Originally published Monday, 30 November 2015.
Last weekend was the opening of rifle season for deer hunting. It’s a big deal around these parts and in our home.
It was an exciting time for my man as he packed up his plastic tubs of gear, salty and sugary snacks and a hunger for the outdoors—getting in touch with his mountain man side—and headed up north to hunt.
I am proud of Hubby for being a sportsmen. However, opening weekend ushers in a deep sadness—at least it has for the past few years—that leaves me conflicted.
By now you probably know the story (if not you can read it here*). Long story, short, we got a call to come pick up a baby, November 2012, but at the last minute, while we were sitting in the hospital lobby, the adoption fell through.
We lost a baby.
Less than four months after that horrible moment we were given the gift of our son, Strong One, and we can’t imagine life without him. Just today, he was dancing in the living room, cracking us up with his animated expression and impressive dance moves.
But before Strong One, I was a mama to a little boy named Joseph. Some would argue that I was never his mom because he never really was mine. But for 48 hours, he was. And I loved him, even though I never saw him; I parented him as best as I could.
Friends broke into our house to clean it and stocked us up with diapers and newborn clothes as we prepared to pick Joseph up at the hospital. We bought flowers, we called our small (not so small) army of support and they cheered and celebrated. Oh, how he was loved.
But we came home empty-handed that sunny November day.
And I rushed through my grief.
1. I needed to help our kids navigate their own grief.
2. I didn’t know how to make sense of the situation. Why would God allow this kind of pain into our hearts after so much heartbreak already?
3. Our culture seems to have a “hurry up and get your grieving over with, because I’m uncomfortable” mindset (me included).
4. It was too sad to face the reality of what happened, so I stuffed most of my feelings because I was afraid I would lose it I was truly honest with the depth of the pain.
I felt conflicted.
I don’t ever want Strong One to feel like we wish we had adopted Baby Joseph instead. That’s not true, but I still need to allow myself to grieve the loss of what happened.
When someone miscarries and they have another baby, that next baby does not replace the one that was lost. The new baby doesn’t take away all the pain that was experienced and is still present. The new baby is an absolute delight but doesn’t erase the grief.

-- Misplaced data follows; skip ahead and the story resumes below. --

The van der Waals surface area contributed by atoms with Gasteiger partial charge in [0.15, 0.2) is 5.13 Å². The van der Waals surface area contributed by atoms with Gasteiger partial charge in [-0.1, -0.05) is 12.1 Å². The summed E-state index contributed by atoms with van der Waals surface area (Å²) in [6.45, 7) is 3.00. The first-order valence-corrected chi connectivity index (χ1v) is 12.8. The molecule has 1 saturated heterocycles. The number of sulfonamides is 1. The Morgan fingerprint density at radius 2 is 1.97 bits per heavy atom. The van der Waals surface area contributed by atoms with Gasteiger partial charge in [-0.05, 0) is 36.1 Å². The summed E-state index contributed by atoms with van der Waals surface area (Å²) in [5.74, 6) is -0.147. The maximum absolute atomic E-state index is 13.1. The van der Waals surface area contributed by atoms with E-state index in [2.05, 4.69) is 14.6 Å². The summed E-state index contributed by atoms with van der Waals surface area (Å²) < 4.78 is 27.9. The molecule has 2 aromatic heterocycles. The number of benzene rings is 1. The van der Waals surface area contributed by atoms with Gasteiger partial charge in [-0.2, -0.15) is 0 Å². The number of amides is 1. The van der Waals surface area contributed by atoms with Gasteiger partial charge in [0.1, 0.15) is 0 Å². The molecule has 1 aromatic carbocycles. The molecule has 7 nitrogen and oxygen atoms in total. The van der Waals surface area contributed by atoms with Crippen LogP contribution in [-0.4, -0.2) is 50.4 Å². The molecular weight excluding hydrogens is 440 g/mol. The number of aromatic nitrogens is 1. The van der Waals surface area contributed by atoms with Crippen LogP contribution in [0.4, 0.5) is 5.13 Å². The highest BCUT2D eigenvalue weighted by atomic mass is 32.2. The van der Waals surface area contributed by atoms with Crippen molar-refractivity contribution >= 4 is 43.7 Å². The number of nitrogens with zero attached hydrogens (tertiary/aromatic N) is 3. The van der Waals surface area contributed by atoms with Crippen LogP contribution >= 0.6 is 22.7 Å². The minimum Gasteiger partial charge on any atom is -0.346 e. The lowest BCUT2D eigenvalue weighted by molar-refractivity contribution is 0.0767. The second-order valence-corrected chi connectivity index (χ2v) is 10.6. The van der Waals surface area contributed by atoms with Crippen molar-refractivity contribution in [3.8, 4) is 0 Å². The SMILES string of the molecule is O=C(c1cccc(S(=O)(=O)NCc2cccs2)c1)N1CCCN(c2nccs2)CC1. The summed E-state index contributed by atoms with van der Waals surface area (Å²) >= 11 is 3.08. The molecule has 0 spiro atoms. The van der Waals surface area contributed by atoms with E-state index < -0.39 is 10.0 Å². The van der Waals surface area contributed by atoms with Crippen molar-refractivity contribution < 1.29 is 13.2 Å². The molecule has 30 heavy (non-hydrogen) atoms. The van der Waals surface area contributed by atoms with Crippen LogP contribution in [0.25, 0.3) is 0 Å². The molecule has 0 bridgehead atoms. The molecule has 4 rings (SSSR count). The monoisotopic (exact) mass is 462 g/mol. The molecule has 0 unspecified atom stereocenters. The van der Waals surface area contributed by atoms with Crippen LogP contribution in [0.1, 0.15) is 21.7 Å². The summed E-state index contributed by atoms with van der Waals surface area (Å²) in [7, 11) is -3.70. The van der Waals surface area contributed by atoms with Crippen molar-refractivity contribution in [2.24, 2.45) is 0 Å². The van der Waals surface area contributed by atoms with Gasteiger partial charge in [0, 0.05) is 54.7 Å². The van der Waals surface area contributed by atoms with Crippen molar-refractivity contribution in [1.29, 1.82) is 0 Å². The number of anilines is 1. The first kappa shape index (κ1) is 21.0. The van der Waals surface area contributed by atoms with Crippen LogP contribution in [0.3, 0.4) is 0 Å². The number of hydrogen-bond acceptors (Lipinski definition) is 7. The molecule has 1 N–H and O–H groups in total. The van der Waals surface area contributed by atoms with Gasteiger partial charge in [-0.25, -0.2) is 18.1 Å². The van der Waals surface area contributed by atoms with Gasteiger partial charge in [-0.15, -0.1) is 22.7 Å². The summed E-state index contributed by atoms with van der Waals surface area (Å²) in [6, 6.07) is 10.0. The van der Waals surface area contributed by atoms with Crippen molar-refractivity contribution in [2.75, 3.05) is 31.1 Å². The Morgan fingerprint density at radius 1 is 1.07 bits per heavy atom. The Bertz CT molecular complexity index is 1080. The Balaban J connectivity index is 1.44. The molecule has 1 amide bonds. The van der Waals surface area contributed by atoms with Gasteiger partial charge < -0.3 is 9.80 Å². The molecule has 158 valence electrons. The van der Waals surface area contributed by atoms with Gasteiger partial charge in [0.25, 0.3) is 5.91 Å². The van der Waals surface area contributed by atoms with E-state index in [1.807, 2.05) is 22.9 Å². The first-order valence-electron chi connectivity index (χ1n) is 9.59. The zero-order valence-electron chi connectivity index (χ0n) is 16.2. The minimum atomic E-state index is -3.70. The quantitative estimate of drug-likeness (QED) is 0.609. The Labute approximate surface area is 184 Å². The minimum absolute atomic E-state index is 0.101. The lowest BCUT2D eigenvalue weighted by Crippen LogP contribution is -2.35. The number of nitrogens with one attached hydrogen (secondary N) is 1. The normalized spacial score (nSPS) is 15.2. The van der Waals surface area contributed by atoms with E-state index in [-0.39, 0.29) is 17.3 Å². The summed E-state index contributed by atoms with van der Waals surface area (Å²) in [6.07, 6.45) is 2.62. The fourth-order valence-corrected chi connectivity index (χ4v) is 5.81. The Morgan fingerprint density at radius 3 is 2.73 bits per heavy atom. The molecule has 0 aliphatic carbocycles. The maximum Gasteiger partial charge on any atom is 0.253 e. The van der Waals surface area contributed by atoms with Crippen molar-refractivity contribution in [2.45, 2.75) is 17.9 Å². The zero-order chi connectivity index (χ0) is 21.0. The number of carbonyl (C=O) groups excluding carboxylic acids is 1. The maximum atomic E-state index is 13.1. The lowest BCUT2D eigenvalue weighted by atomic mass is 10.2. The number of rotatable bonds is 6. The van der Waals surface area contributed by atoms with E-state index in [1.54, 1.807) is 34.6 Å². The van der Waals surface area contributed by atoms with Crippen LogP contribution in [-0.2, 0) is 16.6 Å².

I fear posting this, because I don’t want anyone to think I am ungrateful for one moment or that I wish things were different. I don’t. However, I have not really given myself permission to just be sad about the failed adoption attempt.
We talked about praying unedited, but what about grieving unedited?
That sounds scary to me, because it’s going to be ugly and unpredictable and might not be tied up in a nice Christian bow.
I can’t explain it away or tidy it up.
I don’t think about Joseph a lot, but, this time of year, I remember. I pray for him and his mom. I hope he is doing great and is greatly loved.
For 48 hours I was his to-be mama and I loved him.
Grief is complicated. It’s a tug of war between what was and what is. Crying over the past doesn’t mean you aren’t happy in the present. But, I think we do ourselves a disservice when we write off our grief, explain it away or pretend it didn’t hurt like hell.
God got us through the anguish of that hour in the hospital lobby, and beyond. I can’t imagine facing that kind of pain without the One who is the same—yesterday, today and forever.
He knew what was around the corner for us, but we didn’t then.
He held us together when we were on the brink of falling apart.
I want to trust Him enough to fall apart in His arms and let Him put me back together.
So as I kissed my man in bright orange as he leaves up north, I also turned back the clock and send a prayer-kiss to a boy I have never met but have held close.
As I put in another chick flick, while my mountain man hunted, I let the tears flow instead of trying to get them to behave.
I felt both joy and sorrow and it was messy and it was healthy.
*To read the backstory see this link, Pain in the Offering: http://www.katiemreid.com/2012/11/pain-in-offering-part-1/